A more comprehensive indicator, namely the receiver operating characteristic (ROC) curve, was needed to evaluate the robustness of the identification results. The softmax layer output a list of probabilities directly, usually with the largest number in the list as a prediction. In the ROC curve, this rule is usually changed to take the value greater than the specified threshold as the result of the prediction. The rate that belongs to this class was denoted as the true positive rate (TPR); the rate that did not belong to this class was denoted as the false positive rate (FPR). By constantly adjusting the acceptance threshold, the results of the identification will also change. The corresponding TPR and FPR results can be plotted on a two-dimensional plane, and the curve obtained is the ROC curve. The area under the ROC curve (AUC) is often used as an intuitive indicator to measure the robustness of an identification. The AUC ranges from 0 to 1. When the AUC result is stable between 0.95 and 1, this indicates that the accuracy and robustness of the identification are excellent [26].

4.3. Identification Performance of Particle Material

Figure 5a,b represents the confusion matrix of the identification structure under multi-frequency measurement, whose identification results were much better than those of a single frequency in Figure 5c,d. Figure 5a shows the measurement results of five frequencies: 0.1, 0.8, 1, 2, and 4 MHz. Among them, identification errors were only evident between aluminum and copper, and between iron and permalloy. The proportion of misjudgment was less than 3%. The recall of Fe, Cu and Al were, respectively, 92.5%, 90%, and 97%, and other materials’ were 100%. The precision value of Cu, Al and permalloy were, respectively, 96.8%, 90.7%, and 92.5%, and other materials’ were 100%. Figure 5b shows the measurement results of two frequencies: 0.8 and 1 MHz. Compared to Figure 5a, the error rate was slightly higher, but was still controlled below 5%. The recall and precision value were similarly ideal. In Figure 5c,d, the identification errors also appeared in several types of fixed errors, which were in good agreement with the conclusions in Section 2.3. In other words, only when the characteristics in the complex plane are linearly separable can the neural network accurately identify the particle material. It is concluded that obtaining more measurement data under multi-frequency measurement can effectively improve the accuracy of detection.
The identification results of 10,000 groups were analyzed in order to discuss them in more detail. The ROC curve was drawn in Figure 6.
In Figure 6, the identification accuracy of five frequencies (0.1, 0.8, 1, 2, and 4 MHz) was 98%, and the ROC area also reached 0.995, which was far better than any one of these frequencies. Although both 41.3 kHz and 0.8 MHz are single frequencies, the identification results of 0.8 MHz were superior to 41.3 kHz. Compared with the results in Figure 5d, it can be seen that the identification results at 41.3 kHz were limited for the identification of the eight particles presented in this paper.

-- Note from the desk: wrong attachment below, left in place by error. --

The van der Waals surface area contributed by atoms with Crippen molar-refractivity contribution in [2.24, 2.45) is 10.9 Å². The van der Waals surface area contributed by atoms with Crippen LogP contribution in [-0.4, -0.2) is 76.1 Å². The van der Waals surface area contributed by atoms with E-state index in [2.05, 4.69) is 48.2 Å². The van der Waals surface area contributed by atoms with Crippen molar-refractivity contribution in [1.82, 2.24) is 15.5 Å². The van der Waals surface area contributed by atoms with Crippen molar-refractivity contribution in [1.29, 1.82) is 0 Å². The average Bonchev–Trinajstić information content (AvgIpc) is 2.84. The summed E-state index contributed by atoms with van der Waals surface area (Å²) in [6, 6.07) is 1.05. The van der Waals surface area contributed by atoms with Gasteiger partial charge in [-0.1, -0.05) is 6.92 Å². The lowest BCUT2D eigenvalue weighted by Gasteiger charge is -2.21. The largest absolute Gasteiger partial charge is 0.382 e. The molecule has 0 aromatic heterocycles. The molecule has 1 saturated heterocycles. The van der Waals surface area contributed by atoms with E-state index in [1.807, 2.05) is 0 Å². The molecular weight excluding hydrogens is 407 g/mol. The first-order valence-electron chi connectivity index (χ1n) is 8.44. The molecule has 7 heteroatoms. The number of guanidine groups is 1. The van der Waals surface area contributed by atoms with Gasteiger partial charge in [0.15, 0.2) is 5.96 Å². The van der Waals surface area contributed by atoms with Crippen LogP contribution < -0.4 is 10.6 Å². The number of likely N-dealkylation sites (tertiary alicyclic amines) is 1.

However, this does not mean that 41.3 kHz is unsuitable for particle detection. On the contrary, this frequency may be suitable for distinguishing particles of other materials. Particles of different materials have different conductivity and permeability, so they have different impedance results. Based on this consideration, the results of particle identification pre-training have more application value. This method can be used to find suitable frequencies or frequency combinations for particle identification before the design of circuits in practical engineering.
In addition, the accuracy of two frequencies (0.8 and 1 MHz) can reach 95%, which is basically close to five frequencies. In circuits, frequency is one of the main indexes when designing filters and other modules. Considering that obtaining impedance results at more frequencies will increase the cost of detection, detection at these two frequencies has greater application potential.

4.4. Identification Performance of Particle Size

After material identification was completed, particle size identification was carried out. A total of 30,000 training iterations were performed, respectively, at five frequencies for a fully connected network, two frequencies for a fully connected network, and two frequencies for neural network branches. The trained batch capacity was 1000. The confusion matrix and ROC curve are shown in Figure 7.
The particles wee evenly distributed within a given range of particle sizes, but the identification of particle sizes was not uniform, and the number of test samples with larger particle sizes was higher. This was acceptable for this study. The reasons for this are as follows: although the sample was uneven, it was sufficient that identification performance will not be significantly impaired. In addition, the particle size distribution generated in practical engineering may not have been uniform, and the distribution of pre-training data can be modified according to the actual situation.